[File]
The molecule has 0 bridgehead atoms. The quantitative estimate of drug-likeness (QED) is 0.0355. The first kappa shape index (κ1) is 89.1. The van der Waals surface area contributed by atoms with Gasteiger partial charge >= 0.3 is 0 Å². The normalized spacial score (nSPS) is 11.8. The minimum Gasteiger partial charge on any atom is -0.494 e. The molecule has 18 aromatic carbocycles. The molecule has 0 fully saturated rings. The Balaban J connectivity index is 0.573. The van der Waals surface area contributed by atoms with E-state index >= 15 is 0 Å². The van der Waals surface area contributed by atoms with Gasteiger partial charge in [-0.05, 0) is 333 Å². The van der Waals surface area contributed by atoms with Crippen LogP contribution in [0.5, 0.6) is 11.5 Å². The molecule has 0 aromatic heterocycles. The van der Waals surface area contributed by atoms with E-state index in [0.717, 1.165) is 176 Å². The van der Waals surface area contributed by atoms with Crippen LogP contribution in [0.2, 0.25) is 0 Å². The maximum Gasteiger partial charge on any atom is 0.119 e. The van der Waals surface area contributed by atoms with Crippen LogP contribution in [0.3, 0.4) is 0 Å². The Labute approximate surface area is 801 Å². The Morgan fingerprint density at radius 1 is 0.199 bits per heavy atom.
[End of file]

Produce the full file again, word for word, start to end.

The molecule has 0 bridgehead atoms. The quantitative estimate of drug-likeness (QED) is 0.0355. The first kappa shape index (κ1) is 89.1. The van der Waals surface area contributed by atoms with Gasteiger partial charge >= 0.3 is 0 Å². The normalized spacial score (nSPS) is 11.8. The minimum Gasteiger partial charge on any atom is -0.494 e. The molecule has 18 aromatic carbocycles. The molecule has 0 fully saturated rings. The Balaban J connectivity index is 0.573. The van der Waals surface area contributed by atoms with E-state index >= 15 is 0 Å². The van der Waals surface area contributed by atoms with Gasteiger partial charge in [-0.05, 0) is 333 Å². The van der Waals surface area contributed by atoms with Crippen LogP contribution in [0.5, 0.6) is 11.5 Å². The molecule has 0 aromatic heterocycles. The van der Waals surface area contributed by atoms with E-state index in [0.717, 1.165) is 176 Å². The van der Waals surface area contributed by atoms with Crippen LogP contribution in [0.2, 0.25) is 0 Å². The maximum Gasteiger partial charge on any atom is 0.119 e. The van der Waals surface area contributed by atoms with Crippen LogP contribution in [0.3, 0.4) is 0 Å². The Labute approximate surface area is 801 Å². The Morgan fingerprint density at radius 1 is 0.199 bits per heavy atom.